Major growth came in supplying soap and candles to the Union Army in the Civil War. However, by the 1870s, kerosene-based illumination was undercutting the market for candles and consumer products were beginning to be branded and distributed on the growing railroad network.

P&G made its entry into branded products by 1879 with the introduction of Ivory Soap. Instead of traditional ingredients of tallow, grease, or lard, Ivory was similar to the premium castile soaps, but at a low price (the authors are noncommittal about endorsing company tradition that Ivory’s quality of being able to float was accidentally discovered). Beginning in the 1880s, P&G put massive amounts into advertising, becoming a major revenue source for magazines much as it later was for radio, then television.

Although Ivory was the primary product through the first half of the twentieth century, the authors at length trace the development of the first synthetic detergent, Tide, and how the success of its 1946 rollout catapulted P&G into the dynamic era of 1950s consumerism. Of course, from mid-century on, P&G diversified into myriad products, always applying its concepts of science, discipline, and aggressive marketing.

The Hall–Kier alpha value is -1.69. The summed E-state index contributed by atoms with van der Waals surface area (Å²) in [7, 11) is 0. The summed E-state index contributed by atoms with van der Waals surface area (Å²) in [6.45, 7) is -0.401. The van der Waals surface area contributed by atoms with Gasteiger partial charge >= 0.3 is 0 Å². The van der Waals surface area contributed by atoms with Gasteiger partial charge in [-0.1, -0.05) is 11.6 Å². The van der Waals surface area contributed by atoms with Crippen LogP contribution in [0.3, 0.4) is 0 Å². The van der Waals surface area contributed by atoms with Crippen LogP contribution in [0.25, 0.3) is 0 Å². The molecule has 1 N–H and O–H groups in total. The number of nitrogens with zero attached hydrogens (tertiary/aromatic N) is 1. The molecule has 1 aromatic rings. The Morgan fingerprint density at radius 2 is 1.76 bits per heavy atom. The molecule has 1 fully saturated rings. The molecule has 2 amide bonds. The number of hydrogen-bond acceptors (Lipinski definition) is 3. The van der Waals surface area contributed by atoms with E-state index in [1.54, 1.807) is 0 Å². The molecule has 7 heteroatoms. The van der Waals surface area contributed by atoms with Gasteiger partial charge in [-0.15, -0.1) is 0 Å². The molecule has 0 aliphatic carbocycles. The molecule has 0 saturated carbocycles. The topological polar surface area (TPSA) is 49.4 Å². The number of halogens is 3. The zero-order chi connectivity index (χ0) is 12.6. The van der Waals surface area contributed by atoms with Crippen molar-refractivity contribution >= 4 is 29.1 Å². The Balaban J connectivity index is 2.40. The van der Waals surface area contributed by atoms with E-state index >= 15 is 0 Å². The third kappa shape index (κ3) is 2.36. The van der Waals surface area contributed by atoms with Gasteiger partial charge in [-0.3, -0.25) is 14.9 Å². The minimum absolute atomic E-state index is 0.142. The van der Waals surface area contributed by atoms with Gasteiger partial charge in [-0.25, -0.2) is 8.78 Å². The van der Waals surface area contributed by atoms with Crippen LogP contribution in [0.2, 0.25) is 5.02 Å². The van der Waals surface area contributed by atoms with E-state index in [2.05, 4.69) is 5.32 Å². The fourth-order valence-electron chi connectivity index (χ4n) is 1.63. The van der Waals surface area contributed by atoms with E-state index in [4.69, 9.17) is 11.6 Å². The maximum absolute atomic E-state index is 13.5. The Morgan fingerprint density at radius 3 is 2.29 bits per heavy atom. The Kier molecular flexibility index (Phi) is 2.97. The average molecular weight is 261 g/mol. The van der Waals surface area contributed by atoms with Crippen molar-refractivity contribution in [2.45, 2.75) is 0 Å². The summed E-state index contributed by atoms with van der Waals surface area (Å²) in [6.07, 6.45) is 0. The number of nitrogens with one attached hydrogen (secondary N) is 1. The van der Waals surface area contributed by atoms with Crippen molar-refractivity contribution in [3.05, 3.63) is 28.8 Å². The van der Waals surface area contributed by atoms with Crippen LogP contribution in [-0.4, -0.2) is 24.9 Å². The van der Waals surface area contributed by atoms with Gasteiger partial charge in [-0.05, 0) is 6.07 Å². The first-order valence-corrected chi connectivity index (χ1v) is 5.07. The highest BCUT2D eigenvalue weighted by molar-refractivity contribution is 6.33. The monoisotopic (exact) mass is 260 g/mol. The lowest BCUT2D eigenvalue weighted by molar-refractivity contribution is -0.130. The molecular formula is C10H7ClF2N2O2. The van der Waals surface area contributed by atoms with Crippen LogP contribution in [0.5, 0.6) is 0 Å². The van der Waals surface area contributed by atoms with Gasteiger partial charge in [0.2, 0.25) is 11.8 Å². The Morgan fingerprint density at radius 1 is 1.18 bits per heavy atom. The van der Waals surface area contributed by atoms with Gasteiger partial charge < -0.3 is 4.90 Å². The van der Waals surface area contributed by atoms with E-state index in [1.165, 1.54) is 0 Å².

The book makes for an excellent history of a major corporation and a model of organization for coverage of a complex topic. Detailed tables from the P&G archives also make it a good reference material. While the authors obviously developed a close relationship with P&G and reflect a bias toward it, they have claimed editorial independence (including anonymous reviews) and have not hesitated to present setbacks to P&G (environmental issues surrounding synthetic detergents, the Rely tampon toxic shock problem, the initial inability to gain market traction in Japan).